Youngest Female Trucker

Channel: Caters TV


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So much for this being a man's world... an 18-year-old GIRL is banishing male stereotypes after becoming Britain's youngest LORRY DRIVER.

Going into the family trucking business was always on the cards for Jess Stubbs, as both dad Graham and older sister Lucy are masters of the motorways.

And despite her grammar school upbringing and promising university outlook, determined Jess ditched books for trucks and is now the youngest qualified HGV driver in the country.

As soon as Derbyshire lass Jess passed her driving test at 17 she began helping out at her dad's farming company Bliss Bedding - moving vans, heavy machinery and smaller vehicles.

Currently the legal age to hold a HGV driving licence is 18 and Jess, who passed first time, was in no mood to wait around.

Jess said: "I've been working at my dad's business for years - everyone knew me as 'Baby Trucker'. As soon as I could, I took my test and passed first time with just four minors.

"For me it wasn't always about going to university - it was about doing what you enjoy. Just because I'm a lorry driver doesn't mean I can't enjoy girly things.

"When I'm not on the road I enjoy anything girls my age enjoy. Me and my sister love having our hair and nails done and enjoying nights out."

Growing up on a farm, Jess has never been afraid of getting her hands dirty and getting stuck into manual labour.

And with sister Lucy, 24, the pair have had to learn how to handle themselves among crowds of burly men.

Jess said: "The trucking industry is so male-dominated and it can be really challenging at times to be a young girl surrounded by blokes.

"Some of them can be rude, crude and say some really sexist things at times - but most of the time you can have a really good laugh with them."

The trickiest part of Jess' job is manoeuvring a 45ft wagon along country roads near her home and work in Ashbourne, Derbyshire.

The narrow lanes, tight squeezes and sharp blind bends may prove a tough task for even the most accomplished roadsters.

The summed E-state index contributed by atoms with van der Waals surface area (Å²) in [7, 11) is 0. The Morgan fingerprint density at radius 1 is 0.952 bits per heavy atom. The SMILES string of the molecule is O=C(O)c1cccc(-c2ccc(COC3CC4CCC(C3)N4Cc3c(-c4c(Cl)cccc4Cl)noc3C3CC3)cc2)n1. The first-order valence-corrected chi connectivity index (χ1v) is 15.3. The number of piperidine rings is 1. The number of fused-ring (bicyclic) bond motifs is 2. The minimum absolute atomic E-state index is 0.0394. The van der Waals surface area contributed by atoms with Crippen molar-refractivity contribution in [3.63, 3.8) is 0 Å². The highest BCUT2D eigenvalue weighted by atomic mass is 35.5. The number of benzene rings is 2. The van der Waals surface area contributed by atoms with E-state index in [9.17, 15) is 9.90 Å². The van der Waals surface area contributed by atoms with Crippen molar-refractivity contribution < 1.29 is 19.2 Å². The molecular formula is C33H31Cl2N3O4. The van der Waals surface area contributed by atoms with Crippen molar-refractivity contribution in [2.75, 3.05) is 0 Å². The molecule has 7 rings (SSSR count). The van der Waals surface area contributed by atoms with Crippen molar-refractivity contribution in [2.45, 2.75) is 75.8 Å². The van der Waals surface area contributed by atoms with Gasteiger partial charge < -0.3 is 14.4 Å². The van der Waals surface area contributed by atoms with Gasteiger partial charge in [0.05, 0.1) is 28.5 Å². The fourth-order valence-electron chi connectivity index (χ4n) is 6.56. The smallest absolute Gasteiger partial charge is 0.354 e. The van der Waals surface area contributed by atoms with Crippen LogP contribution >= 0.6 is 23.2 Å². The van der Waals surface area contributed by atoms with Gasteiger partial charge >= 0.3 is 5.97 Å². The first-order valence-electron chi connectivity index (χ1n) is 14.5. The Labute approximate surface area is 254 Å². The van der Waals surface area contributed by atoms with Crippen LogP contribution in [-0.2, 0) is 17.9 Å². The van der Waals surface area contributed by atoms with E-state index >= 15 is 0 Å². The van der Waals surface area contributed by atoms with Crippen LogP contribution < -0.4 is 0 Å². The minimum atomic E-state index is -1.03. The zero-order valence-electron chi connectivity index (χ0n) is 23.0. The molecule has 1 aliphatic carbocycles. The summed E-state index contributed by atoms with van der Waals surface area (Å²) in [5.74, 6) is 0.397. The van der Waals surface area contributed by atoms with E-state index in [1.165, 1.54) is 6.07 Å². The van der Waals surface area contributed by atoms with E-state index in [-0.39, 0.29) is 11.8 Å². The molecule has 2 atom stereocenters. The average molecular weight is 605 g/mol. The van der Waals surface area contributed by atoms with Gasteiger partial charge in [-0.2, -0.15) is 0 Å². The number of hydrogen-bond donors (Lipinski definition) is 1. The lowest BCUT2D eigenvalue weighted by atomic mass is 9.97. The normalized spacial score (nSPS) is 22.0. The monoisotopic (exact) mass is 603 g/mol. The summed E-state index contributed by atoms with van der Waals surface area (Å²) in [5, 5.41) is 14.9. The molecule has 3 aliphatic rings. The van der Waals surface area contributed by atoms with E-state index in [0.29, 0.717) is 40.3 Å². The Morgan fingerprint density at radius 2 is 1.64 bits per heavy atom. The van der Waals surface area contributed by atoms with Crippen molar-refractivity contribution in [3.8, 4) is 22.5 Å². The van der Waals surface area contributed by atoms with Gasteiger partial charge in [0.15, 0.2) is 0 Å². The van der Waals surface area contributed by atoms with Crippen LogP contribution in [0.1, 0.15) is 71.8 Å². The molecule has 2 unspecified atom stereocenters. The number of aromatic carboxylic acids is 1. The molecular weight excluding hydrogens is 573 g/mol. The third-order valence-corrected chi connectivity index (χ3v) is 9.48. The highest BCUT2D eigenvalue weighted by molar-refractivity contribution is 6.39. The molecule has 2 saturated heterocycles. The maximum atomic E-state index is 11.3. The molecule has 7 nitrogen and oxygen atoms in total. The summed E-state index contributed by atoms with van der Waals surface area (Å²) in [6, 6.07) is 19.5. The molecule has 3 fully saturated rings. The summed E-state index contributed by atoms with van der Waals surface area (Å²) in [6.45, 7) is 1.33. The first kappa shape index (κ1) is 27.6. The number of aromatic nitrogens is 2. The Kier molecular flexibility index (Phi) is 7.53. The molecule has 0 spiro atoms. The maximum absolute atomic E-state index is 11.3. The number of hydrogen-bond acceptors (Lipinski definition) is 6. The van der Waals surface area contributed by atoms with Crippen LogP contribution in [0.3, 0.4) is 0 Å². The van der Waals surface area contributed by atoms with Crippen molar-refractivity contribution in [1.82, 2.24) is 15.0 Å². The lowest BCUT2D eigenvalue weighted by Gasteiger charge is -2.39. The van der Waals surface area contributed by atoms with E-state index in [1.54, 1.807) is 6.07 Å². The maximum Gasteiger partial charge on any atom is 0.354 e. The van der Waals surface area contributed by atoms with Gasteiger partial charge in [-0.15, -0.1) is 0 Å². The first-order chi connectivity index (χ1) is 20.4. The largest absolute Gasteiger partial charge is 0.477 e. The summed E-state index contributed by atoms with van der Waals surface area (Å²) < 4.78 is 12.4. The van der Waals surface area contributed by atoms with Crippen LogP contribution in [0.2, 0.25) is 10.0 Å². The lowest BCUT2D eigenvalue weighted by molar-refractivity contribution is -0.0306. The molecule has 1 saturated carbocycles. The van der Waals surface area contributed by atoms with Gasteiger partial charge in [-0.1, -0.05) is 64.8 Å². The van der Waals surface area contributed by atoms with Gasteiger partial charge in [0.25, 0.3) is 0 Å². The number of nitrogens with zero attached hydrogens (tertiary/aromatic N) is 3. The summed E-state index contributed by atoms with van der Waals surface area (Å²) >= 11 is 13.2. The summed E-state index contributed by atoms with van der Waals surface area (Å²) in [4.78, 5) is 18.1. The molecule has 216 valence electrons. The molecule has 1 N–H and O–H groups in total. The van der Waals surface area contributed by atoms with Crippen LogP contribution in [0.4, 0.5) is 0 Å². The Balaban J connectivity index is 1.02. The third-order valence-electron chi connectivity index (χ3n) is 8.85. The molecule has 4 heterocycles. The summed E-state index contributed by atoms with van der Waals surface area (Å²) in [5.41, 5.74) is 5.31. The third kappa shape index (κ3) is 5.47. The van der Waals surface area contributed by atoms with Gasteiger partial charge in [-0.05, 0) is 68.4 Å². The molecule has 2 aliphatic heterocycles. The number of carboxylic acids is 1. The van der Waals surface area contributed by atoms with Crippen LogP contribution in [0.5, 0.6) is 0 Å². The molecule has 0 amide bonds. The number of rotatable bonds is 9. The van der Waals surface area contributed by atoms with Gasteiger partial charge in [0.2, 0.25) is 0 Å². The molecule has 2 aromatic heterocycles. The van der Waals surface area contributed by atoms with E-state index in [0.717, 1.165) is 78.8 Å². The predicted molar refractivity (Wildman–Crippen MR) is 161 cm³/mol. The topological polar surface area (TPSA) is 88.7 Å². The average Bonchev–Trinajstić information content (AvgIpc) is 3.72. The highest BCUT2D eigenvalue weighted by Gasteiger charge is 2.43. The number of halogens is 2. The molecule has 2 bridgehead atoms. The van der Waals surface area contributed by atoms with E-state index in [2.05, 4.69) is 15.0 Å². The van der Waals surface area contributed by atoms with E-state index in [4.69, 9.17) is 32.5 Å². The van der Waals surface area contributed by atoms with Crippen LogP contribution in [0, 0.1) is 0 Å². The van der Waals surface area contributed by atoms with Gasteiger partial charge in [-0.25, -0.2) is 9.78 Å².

But cool-headed Jess has no difficulty steering her 50 tonne truck - which is an old Eddie Stobart 12.9litre engine DAF XF 95 - around the countryside.

Jess said: "My dad, uncles, cousins and sisters are truckers - it runs right through my family. You just have to get used to the driving and once you've cracked it everything's brilliant.

"The best part of the job is never knowing where you're going to go - it can be anywhere in the country. One day you're in Scotland surrounded by breath-taking views, the next you're on the south coast.

"My friends think it's amazing that I drive lorries as most of them have never even been near one never mind known someone who drives them.

"Quite often they like to come on trips with me up and down the country."

Sister Lucy, a mum-of-one, is known as the 'Mother Trucker' and Jess insists there is no better driver.

But when the pair aren't ploughing up and down the M1, they spend quality time together and especially enjoy looking after themselves.

Jess said: "We always find time to enjoy ourselves - it's hard work being a woman truck driver. But over the past 20 years more and more women have taken to the road and it's certainly a lot easier that it was.

"I wouldn't change my office for anything else in the world."